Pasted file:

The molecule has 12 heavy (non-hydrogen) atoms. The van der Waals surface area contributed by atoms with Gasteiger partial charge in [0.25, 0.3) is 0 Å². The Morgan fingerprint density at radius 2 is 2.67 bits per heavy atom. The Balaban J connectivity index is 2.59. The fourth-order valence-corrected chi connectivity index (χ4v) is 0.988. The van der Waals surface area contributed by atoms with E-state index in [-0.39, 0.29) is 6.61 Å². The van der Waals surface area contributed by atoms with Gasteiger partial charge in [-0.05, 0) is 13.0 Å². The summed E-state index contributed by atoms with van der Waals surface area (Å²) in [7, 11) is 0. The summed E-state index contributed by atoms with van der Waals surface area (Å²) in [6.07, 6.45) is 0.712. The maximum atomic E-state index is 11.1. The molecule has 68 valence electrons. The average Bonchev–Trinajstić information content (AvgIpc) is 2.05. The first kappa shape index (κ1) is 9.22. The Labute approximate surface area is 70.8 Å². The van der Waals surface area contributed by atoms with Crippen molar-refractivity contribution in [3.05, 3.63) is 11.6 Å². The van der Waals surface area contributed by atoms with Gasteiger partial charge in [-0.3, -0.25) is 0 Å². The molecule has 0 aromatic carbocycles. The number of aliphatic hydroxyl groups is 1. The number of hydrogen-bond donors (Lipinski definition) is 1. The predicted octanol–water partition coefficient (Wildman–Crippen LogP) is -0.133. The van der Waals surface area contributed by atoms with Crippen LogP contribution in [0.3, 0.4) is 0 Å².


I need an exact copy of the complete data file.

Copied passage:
The molecule has 12 heavy (non-hydrogen) atoms. The van der Waals surface area contributed by atoms with Gasteiger partial charge in [0.25, 0.3) is 0 Å². The Morgan fingerprint density at radius 2 is 2.67 bits per heavy atom. The Balaban J connectivity index is 2.59. The fourth-order valence-corrected chi connectivity index (χ4v) is 0.988. The van der Waals surface area contributed by atoms with E-state index in [-0.39, 0.29) is 6.61 Å². The van der Waals surface area contributed by atoms with Gasteiger partial charge in [-0.05, 0) is 13.0 Å². The summed E-state index contributed by atoms with van der Waals surface area (Å²) in [7, 11) is 0. The summed E-state index contributed by atoms with van der Waals surface area (Å²) in [6.07, 6.45) is 0.712. The maximum atomic E-state index is 11.1. The molecule has 68 valence electrons. The average Bonchev–Trinajstić information content (AvgIpc) is 2.05. The first kappa shape index (κ1) is 9.22. The Labute approximate surface area is 70.8 Å². The van der Waals surface area contributed by atoms with Crippen molar-refractivity contribution in [3.05, 3.63) is 11.6 Å². The van der Waals surface area contributed by atoms with Gasteiger partial charge in [-0.3, -0.25) is 0 Å². The molecule has 0 aromatic carbocycles. The number of aliphatic hydroxyl groups is 1. The number of hydrogen-bond donors (Lipinski definition) is 1. The predicted octanol–water partition coefficient (Wildman–Crippen LogP) is -0.133. The van der Waals surface area contributed by atoms with Crippen LogP contribution in [0.3, 0.4) is 0 Å².